Brother Stencil Machine

Brother PJ Tattoo Stencils  – Photoshop Workflow

By 8 July 2022 No Comments
Here’s my Brother PJ TATTOO Stencil  – Photoshop Workflow. The Brother PJ Stencil printer range has revolutionised the way digital artists make tattoo stencils. In recent years the tattoo industry has adopted iPad and tablets for creating hand-drawn artwork that can then be printed directly to the PJ, Setting the standard for tattoo stencil creation.

I’ve been using my PJ for over a decade now and during that time I’ve learnt a trick or two. I’m going to share some of them here, with you, today. But first, the PJ.


Just like just about every technological advancement in tattooing the Brother PJ Stencil Printer wasn’t designed to be a stencil machine. In about 2009, I needed to be able to print directly from my mac to a thermal printer and I was looking for a solid solution. I found the Brother PJ printer on the web and ordered one. As it turns out, I was the first tattooist to ever connect these two technologies together. The rest – as they say – is history. You’re Welcome 😉
The Brother PJ Stencil printer isn’t designed for the job we use it for. There is a learning curve to this piece of hardware and you’ll need to engage your brain when using it. Not just blindly stumble along mashing buttons and throwing  tantrums when ‘it’ doesn’t work.


With our brains engaged and our big boy pants on lets proceed. Your PJ should be running off a 12v 2a PSU as this is the best voltage for tattoo stencil paper. You can buy one here if you haven’t got one already.
You can adjust your print setting on the fly on every machine but the way y do this depends on which model you have.
  • PJ723 – USB only
  • PJ763 – USB or bluetooth via Print & Scan
  • PJ773 – USB or wifi via Print & Scan


I’m going to use the  723 for my examples as the setting can easily be accessed from your graphic softwares print dialog box. All these settings work in exactly the same way from machine to machine.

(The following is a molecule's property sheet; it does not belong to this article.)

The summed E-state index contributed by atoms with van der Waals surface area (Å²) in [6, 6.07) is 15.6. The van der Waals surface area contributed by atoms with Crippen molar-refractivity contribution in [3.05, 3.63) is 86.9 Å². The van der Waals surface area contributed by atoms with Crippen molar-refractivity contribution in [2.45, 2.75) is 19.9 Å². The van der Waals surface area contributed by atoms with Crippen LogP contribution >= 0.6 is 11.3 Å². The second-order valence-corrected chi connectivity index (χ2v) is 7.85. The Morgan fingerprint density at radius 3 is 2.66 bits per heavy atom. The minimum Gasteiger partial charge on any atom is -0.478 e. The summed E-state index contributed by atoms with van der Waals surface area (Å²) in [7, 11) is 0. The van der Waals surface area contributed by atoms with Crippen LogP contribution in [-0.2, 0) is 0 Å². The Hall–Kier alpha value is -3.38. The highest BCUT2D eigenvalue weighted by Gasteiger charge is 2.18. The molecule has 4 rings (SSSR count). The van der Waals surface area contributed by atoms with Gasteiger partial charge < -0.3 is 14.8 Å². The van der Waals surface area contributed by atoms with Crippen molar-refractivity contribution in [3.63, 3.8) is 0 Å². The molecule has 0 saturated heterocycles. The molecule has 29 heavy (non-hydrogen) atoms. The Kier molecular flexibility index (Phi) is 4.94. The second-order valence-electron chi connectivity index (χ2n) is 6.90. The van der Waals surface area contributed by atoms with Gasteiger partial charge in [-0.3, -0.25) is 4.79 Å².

For the purpose of tattooing there’s really no relevant settings in the basic tab so we’ll just skip it and go to the advanced tab.


The advanced tab is where we might want to make some changes to get the best stencil.


For old school tattoos suit useD the old thermo-fax think of density as heat. The higher the number the hotter the PJ will print. 0 is coldest 10 is hottest.


Print Speed is the one that confuses a lot of people. Mostly because they don’t understand what effect that has on the printing. Let me explain.
We send an image to the PJ and a printhead inside the machine heats up and transfers that heat to the stencil paper. The faster the speed the less time the paper will spend going across the print head. The faster you print it the lighter the stencil, the slower you print see the darker the stencil.  The difference between really fast and really slow isn’t exactly massive but it does help if you get a slightly problematic stencil.


The next three options are the the ones that make a big difference to your tattoo stencils. They basically tell the printer how to handle the image it has to print and what to do with ‘grey’ information.


This first option is the one I use all the time. ‘Logo and text’ tells the printer to print black and ignore grey. Think photocopier. The printer looks at the image and goes ‘if it’s black I’ll print it. If it’s grey I won’t print anything at all.


Dither is an intentionally applied form of noise used to randomise quantisation error preventing large-scale patterns such as colour banding in images .
Basically what all that technobabble means is that the printer is going to take the image that you send it and apply an algorithm to the black and grey values. Turning into something that looks like the image. That’s not going to be any good as a tattoo stencil.


Error Diffusion is a type of half toning in which the quantisation residual is distributed to neighbouring pixels that have not yet been processed.
This essentially means that the printer will apply a different algorithm to the black and grey values for a smoother looking printed image.  Fine for faxes but not for stencils.


You might be thinking “that’s what I was told the PJ could do when I bought it and that’s why I bought it. Because you can just print any image straight from Google, chuck it on the skin and five minutes later be tattooing?” “It’s supposed to be a huge timesaver”.